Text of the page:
Irfan Fandi (right) set the 25th Canon Lion City Cup alight with a series of breathtaking displays, despite the NFA U16 team bowing out of the tournament at the group stage (photo by Jervis Mun/SSC).
Singapore, 13 June 2013 – Despite working hard to earn a 2-1 win in Group A against Eintracht Frankfurt on the Jalan Besar pitch last night, Singapore’s U-16 boys ultimately missed out on a semi-final berth in the 25th Canon Lion City Cup.
The dreaded final whistle from the match official was met with crestfallen faces from Singapore’s battling cubs, but while failing to reach the showpiece final like the last two editions of the tournament may superficially seem like Robin Chitrakar’s boys have failed when it really mattered, there were plenty of positives to be taken out of their performances against Arsenal and Frankfurt.
Like father, like son
It doesn’t take the most experienced football pundit to tell that in Irfan Fandi, Singapore has a future star in the making. From the mazy run that left a trail of Arsenal defenders in his wake on opening day to the 2 goals which were so clinically taken, Singapore's new number 17 instantly brought back flashes of his father’s brilliance in a Lions 1994 shirt.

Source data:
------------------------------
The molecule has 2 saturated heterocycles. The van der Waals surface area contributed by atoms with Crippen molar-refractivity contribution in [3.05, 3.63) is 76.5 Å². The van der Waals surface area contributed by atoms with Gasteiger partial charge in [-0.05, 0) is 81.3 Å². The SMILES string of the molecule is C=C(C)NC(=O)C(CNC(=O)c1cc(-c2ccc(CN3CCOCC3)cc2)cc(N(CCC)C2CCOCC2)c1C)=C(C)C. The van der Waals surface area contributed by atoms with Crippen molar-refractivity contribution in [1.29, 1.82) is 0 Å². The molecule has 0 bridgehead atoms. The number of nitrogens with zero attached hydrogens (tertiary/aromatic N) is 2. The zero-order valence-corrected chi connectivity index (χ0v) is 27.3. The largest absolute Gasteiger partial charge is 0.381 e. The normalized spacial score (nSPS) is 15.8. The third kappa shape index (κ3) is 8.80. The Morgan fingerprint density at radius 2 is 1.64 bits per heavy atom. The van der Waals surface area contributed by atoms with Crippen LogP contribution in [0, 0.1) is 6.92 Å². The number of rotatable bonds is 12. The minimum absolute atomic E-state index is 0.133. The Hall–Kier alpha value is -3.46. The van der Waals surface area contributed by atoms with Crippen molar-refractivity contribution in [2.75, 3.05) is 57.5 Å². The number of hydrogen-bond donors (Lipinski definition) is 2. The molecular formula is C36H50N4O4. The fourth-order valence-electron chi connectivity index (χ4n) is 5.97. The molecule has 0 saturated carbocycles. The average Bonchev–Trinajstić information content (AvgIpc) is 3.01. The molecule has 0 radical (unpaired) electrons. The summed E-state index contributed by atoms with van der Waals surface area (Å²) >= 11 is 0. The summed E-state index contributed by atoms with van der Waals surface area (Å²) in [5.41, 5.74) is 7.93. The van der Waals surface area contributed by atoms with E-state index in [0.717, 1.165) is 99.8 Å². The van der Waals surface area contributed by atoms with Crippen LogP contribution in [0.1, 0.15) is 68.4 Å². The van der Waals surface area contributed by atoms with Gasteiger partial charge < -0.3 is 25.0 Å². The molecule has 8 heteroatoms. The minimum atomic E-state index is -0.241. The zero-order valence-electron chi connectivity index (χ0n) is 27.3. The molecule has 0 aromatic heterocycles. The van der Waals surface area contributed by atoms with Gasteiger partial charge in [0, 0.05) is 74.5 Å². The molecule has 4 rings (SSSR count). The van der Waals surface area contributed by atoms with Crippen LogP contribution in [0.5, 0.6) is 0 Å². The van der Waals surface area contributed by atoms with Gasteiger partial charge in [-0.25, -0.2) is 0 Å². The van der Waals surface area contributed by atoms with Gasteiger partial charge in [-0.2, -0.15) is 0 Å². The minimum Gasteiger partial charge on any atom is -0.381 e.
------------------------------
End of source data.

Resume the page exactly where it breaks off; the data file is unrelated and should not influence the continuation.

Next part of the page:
Standing at 1.80m and having put on plenty of muscle mass since leaving for Spain 2 months ago, Irfan typifies the modern day football striker that every defender fears. Indeed he could well be the catalyst of a new generation of talented Singapore footballers to ignite our dying football spirit.
In fairness it wasn’t just Irfan, but Adam Hakeem Nazri and Thaniyath Vishaal as well as the entire NFA U16 team who caught the eye,as the cubs showed plenty of conviction and proved that they could indeed go toe-to-toe with supposedly superior counterparts from Europe if given the right opportunity to develop and learn.
The biggest question to ask now is “where do we go from here”? While the number of local footballers going abroad for short stints may have increased, until there is a well thought solution to enable our talents to have extended stays to maximise their talents beyond a few short months, we may ultimately arrive back at the very same problem.
This would also inadvertently re-ignite the age old question of national service. Should these boys, if deemed good enough, be given the chance to pursue their careers abroad and serve our nation in different capacities?